As detailed in published reports, more than 2.7 million people submitted comments during a 60-day comment period to the Department of the Interior, in support of America’s national monuments. Commenters included local residents in Utah, Arizona, and Nevada, whose ways of life and livelihoods depend on the protected lands.
Earlier this spring, President Trump ordered Interior Secretary Ryan Zinke to review 22 of the monuments created by presidential executive order since 1996, to see if any of them should be decreased in size, completely rescinded, or left alone.
If not delayed, Zinke was to deliver his final status report to the president on Aug. 24, detailing his assessment of the monuments, including some marine monuments which stretch from Maine to California.
A teleconference, sponsored by the Washington D.C.-based Wilderness Society, was held Aug. 16. At that time, a number of invited guests gave prepared comments on their reasons for keeping the monuments in their states untouched, after which the teleconference was opened to questions from listeners and members of the press.
Those who spoke included Hector Balderas, New Mexico Attorney General; Fawn Douglas, former council member of the Las Vegas Paiute Tribe; Joe Sheehey, of the Arizona Desert Bighorn Sheep Society and bighorn hunter; Blake Spaulding, restaurant owner at Boulder Mountain Lodge in Boulder, Utah; Fernando Clemente, wildlife biologist, taxidermist, and sportsman in New Mexico; Davis Filfred, Navajo Nation Council member in Utah; and Cecilia Aguiar-Curry, California Assemblywoman.
In summary, all the speakers were in favor of keeping the monuments in their areas untouched. Only one, Fawn Douglas, spoke of the Gold Butte Monument in southeastern Nevada, and nothing was said by anyone about the Basin and Range Monument in Lincoln and Nye counties.
Douglas said she was very disappointed when Secretary Zinke came to Gold Butte in late July because he only stayed one day. He had earlier promised to listen and engage with local communities and national monument stakeholders before making any permanent decision, “but did not meet with us and did not listen to us.”
Zinke did not visit the Basin and Range Monument on the ground, but flew over it instead, which upset some of the local people who had hoped to meet with him to express their concerns, both pro, and con.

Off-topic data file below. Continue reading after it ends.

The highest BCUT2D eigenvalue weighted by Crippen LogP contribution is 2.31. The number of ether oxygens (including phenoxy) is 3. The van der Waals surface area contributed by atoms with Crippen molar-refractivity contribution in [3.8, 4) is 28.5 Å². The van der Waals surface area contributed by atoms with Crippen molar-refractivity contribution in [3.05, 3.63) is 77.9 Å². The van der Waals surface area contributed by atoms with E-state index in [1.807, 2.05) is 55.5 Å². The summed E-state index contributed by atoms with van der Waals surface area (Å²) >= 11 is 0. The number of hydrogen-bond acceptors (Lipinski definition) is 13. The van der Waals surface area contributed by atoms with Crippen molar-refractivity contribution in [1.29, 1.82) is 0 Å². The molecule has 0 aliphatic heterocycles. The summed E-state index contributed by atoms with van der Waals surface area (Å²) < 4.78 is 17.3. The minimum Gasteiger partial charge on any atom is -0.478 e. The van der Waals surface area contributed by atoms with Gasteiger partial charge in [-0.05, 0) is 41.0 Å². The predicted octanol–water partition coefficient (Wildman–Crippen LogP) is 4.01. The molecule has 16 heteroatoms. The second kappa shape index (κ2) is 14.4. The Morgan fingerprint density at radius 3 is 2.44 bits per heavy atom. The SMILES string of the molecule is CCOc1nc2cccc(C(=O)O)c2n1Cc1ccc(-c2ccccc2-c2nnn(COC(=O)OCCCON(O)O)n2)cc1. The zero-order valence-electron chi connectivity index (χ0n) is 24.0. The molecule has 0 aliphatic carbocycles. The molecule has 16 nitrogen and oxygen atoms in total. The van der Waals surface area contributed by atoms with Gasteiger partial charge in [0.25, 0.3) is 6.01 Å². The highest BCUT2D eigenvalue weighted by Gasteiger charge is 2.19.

New Mexico Attorney General Balderas said attempts to change, reduce, rescind, or cancel the national monuments under review were in his words, “an assault on all of them … it would also threaten the diverse benefits in our communities that rely on them.”
In addition, he said, “the legalities of the monuments are well established in the Antiquities Act of 1906, and any such actions would be open and subject to court action.”
In the question and answer period which followed the speakers’ remarks, there were no comments in opposition to the monuments remaining in their present form.
Some people, however, have expressed concerns in published articles or letters to the editors of select newspapers that monuments such as Basin and Range and Gold Butte are just “sellouts to special interests – companies that sell outdoors gear (to hikers and bicycle riders), and lobby endlessly for more monuments and wilderness areas – by which to sell even more equipment and high-end clothing … Follow the money.”
Basin and Range is 704,000 acres, covering sections of both Lincoln and Nye counties. It is just a bit smaller than the state of Rhode Island (776,960 acres).
When spoken with a few days after the teleconference, Lincoln County Commissioners Varlin Higbee and Kevin Phillips both said the Basin and Range is “too big.” Higbee commented, “The topographical area and geographical area is no different than any other basin all the way across Nevada and Arizona; they are all the same.”
He is strongly opposed to locking up that many acres, believing it was primarily “politically driven, for two reasons: Mike Heizer’s City sculpture, and stopping a railroad being built through Garden Valley to take radioactive waste to Yucca Mountain.”
He said, “Heizer’s land is private and the Antiquities Act has never been, and should not be, used to protect private property. And there is nothing really so special out there. Ancient Indian writing (petroglyphs) exist in every basin and on every range have sites, and currently protected under already- established rights and other wilderness areas. For Lincoln County’s economy, it’s a detriment, not a plus.”
The five-man board of Lincoln County Commissioners has submitted at least three letters stating its unanimous opposition to Basin and Range.
Phillips expressed similar thoughts, “It’s too much, too big. The Antiquities Act never anticipated such huge swaths of reserved ground. Nothing more than a land grab away from local control and unlawful, in my opinion.”